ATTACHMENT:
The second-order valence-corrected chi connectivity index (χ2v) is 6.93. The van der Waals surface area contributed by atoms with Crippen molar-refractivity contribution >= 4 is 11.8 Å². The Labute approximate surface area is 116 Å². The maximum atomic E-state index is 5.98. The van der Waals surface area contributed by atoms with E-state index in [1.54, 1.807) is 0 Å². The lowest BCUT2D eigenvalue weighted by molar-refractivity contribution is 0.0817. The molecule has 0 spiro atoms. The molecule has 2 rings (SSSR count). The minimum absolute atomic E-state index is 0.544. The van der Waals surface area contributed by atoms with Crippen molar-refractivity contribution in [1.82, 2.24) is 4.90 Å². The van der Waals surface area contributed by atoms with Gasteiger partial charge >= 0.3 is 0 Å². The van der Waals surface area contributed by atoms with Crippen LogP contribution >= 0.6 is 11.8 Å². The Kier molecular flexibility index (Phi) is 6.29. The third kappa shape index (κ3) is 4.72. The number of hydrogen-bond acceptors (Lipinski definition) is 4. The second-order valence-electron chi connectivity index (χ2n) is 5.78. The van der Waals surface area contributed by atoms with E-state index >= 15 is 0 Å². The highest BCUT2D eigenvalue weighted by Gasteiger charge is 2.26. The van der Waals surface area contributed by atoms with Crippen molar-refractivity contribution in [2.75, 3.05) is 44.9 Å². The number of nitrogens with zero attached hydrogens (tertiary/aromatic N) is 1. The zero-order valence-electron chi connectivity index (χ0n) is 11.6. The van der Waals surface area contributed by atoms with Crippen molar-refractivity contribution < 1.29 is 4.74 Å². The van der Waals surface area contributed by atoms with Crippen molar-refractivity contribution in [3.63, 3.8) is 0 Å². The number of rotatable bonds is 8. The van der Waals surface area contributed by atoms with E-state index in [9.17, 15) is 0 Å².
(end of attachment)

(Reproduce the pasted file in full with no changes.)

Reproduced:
The second-order valence-corrected chi connectivity index (χ2v) is 6.93. The van der Waals surface area contributed by atoms with Crippen molar-refractivity contribution >= 4 is 11.8 Å². The Labute approximate surface area is 116 Å². The maximum atomic E-state index is 5.98. The van der Waals surface area contributed by atoms with E-state index in [1.54, 1.807) is 0 Å². The lowest BCUT2D eigenvalue weighted by molar-refractivity contribution is 0.0817. The molecule has 0 spiro atoms. The molecule has 2 rings (SSSR count). The minimum absolute atomic E-state index is 0.544. The van der Waals surface area contributed by atoms with Crippen molar-refractivity contribution in [1.82, 2.24) is 4.90 Å². The van der Waals surface area contributed by atoms with Gasteiger partial charge >= 0.3 is 0 Å². The van der Waals surface area contributed by atoms with Crippen LogP contribution >= 0.6 is 11.8 Å². The Kier molecular flexibility index (Phi) is 6.29. The third kappa shape index (κ3) is 4.72. The number of hydrogen-bond acceptors (Lipinski definition) is 4. The second-order valence-electron chi connectivity index (χ2n) is 5.78. The van der Waals surface area contributed by atoms with E-state index >= 15 is 0 Å². The highest BCUT2D eigenvalue weighted by Gasteiger charge is 2.26. The van der Waals surface area contributed by atoms with Crippen molar-refractivity contribution in [2.75, 3.05) is 44.9 Å². The number of nitrogens with zero attached hydrogens (tertiary/aromatic N) is 1. The zero-order valence-electron chi connectivity index (χ0n) is 11.6. The van der Waals surface area contributed by atoms with Crippen molar-refractivity contribution < 1.29 is 4.74 Å². The van der Waals surface area contributed by atoms with Crippen molar-refractivity contribution in [3.63, 3.8) is 0 Å². The number of rotatable bonds is 8. The van der Waals surface area contributed by atoms with E-state index in [9.17, 15) is 0 Å².